Philly’s ‘First Family of Art’ to premiere ‘Tiberino: The Art of Life’ documentary
What’s an appropriate next step for a family of artists who live in a museum? How about a documentary?
On Saturday, Jan. 31, the Tiberino family — so talented they’ve been called everything from “The West Philly Wyeths” to “Philly’s First Family of Art” — is hosting a premiere of “Tiberino: The Art of Life.” It takes place at the Trocadero, in Chinatown.
Of the film, the elder Tiberino, Joe, offers, “This will be the 50-year history of a family, starting with my relationship with my wife. [Mom Ellen died of cancer in 1992.] And the film shows how we all developed as artists, and covers just about everything we’ve been involved in.”
By “all” he means daughter Ellen with her stained glass and ceramics, son Raphael with his impressionistic paintings, son Gabriel the muralist, and son Latif who (supposedly) isn’t an artist. “Then there are other artists,” Joe adds, “who are like part of the family (such as Moe Booker). We’re all interconnected. It’s a whole network of art.”
The documentary features archival footage from Joe’s own filmmaking, interviews with news organizations including CNN, footage of the MOVE bombing, and opening narration by former Gov. Ed Rendell. And it features, of course, the art — murals, sculptures, paintings and the social, political, historical and religious references that fuel it.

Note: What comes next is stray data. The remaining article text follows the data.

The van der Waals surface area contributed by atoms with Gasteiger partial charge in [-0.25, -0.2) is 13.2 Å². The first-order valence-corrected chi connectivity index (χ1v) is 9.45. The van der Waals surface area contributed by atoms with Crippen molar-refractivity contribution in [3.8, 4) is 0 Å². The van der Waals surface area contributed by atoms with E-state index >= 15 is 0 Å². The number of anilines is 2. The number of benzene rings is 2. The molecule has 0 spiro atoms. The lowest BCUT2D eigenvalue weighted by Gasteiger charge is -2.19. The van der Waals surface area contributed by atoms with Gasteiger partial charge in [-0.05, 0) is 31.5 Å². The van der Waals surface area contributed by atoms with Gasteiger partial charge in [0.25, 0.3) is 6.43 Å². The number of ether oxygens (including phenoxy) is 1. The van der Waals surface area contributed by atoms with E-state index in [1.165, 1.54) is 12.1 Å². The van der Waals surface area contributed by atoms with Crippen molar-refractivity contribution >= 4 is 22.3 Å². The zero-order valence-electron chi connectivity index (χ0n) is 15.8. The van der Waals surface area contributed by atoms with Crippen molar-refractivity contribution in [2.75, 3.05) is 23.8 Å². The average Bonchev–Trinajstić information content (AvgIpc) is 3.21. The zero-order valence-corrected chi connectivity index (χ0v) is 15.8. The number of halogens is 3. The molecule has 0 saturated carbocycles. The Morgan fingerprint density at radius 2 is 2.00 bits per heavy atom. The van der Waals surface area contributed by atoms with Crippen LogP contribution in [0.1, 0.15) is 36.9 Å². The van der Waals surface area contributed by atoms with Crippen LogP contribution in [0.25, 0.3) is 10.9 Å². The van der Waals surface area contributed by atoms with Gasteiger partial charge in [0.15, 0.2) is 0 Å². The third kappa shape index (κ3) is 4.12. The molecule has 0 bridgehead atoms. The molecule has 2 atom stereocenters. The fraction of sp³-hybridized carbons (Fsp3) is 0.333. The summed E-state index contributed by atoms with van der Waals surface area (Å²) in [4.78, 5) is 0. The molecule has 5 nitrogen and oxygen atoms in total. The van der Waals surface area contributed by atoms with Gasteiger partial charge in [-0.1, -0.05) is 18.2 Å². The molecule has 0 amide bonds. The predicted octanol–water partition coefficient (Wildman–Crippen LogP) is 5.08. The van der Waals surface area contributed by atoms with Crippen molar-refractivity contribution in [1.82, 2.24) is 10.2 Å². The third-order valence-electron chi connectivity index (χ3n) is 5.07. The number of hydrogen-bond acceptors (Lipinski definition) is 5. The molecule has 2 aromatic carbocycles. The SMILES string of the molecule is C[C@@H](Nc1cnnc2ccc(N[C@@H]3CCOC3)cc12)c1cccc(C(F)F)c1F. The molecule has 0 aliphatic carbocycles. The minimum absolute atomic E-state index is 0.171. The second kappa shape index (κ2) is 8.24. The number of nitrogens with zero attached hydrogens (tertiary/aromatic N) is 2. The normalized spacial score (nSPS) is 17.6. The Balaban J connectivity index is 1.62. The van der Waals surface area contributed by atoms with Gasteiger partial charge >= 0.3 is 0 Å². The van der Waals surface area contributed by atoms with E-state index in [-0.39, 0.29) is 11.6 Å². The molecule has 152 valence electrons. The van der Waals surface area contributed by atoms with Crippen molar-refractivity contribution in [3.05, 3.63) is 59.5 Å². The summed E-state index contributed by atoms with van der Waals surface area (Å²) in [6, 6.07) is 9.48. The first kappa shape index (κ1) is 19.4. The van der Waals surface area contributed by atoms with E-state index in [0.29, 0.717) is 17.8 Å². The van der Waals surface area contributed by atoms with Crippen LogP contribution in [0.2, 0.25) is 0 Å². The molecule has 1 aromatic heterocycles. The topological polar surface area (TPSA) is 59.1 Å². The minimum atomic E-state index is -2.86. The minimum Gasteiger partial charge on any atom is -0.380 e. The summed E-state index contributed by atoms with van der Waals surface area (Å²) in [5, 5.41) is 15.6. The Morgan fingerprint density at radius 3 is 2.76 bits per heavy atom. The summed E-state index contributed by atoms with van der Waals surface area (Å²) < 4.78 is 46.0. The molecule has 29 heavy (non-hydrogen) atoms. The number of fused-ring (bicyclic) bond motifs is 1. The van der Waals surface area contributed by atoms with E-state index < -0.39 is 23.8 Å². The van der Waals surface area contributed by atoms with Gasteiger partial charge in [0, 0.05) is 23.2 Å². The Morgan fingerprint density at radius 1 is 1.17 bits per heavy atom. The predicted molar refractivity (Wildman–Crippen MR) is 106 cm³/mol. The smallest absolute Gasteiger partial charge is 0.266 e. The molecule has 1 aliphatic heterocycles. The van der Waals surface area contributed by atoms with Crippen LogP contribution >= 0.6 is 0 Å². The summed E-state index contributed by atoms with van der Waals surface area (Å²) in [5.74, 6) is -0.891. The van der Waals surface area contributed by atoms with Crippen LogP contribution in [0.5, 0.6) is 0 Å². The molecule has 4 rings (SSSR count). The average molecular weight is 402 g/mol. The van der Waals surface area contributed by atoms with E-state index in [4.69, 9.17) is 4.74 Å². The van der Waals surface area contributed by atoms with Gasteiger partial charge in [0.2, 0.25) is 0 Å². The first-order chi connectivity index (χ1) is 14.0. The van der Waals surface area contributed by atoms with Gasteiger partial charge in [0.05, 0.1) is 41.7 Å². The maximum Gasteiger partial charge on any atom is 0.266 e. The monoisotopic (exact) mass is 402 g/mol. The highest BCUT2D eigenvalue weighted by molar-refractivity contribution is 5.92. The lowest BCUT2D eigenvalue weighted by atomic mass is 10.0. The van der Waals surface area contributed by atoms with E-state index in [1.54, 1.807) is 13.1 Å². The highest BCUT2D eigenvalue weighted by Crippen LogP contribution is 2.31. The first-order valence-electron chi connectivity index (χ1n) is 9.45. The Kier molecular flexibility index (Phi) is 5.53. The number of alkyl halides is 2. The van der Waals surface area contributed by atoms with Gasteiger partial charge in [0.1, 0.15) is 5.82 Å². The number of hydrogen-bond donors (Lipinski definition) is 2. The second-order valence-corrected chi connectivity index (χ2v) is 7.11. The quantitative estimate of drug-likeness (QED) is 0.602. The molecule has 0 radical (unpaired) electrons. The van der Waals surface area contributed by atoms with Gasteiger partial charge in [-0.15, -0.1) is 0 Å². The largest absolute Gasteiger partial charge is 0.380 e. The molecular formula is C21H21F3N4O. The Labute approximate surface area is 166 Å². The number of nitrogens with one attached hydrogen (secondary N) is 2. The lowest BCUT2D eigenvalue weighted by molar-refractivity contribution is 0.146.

However, Raphael interjects, “It really isn’t just about artists.” When his parents married, their family was hardly “the status quo,” he stresses, noting, “A guy from Kensington marries a black girl from West Philly. It’s a very wonderful love story.”
Ellen, a graduate of Overbrook High School, studied at the Pennsylvania Academy of the Fine Arts and became a major talent with pencil and paintbrush. Joseph, of Italian heritage, graduated from the University of the Arts and is a muralist, easel painter, printmaker and filmmaker.
When the family in 1999 opened its home at 3819 Hamilton Street as the Ellen Powell Tiberino Memorial Museum of Contemporary American Art, Philadelphia Inquirer art critic Edward J. Sozanski wrote, “The spirit of this space, which in large part is Ellen’s spirit, is infectious. Even a casual visitor can sense that the people who live in this compound, which involves nine properties on both sides of the block bounded by Hamilton and Spring Garden Streets, not only love art but care for one another.”
New Jersey filmmaker Derrick Woodyard, who worked on the film, says the documentary’s premiere on Jan. 31 will be followed by a screening for the public, entry into film festivals, online streaming, DVD sales and national distribution.
While Raphael eagerly welcomes the documentary as a way to spread needed awareness about the family’s art, “Tiberino: The Art of Life” seems to fit comfortably with the steps the family took in creating the museum. In the documentary, Joe explains, “It’s a natural outgrowth of what we do.”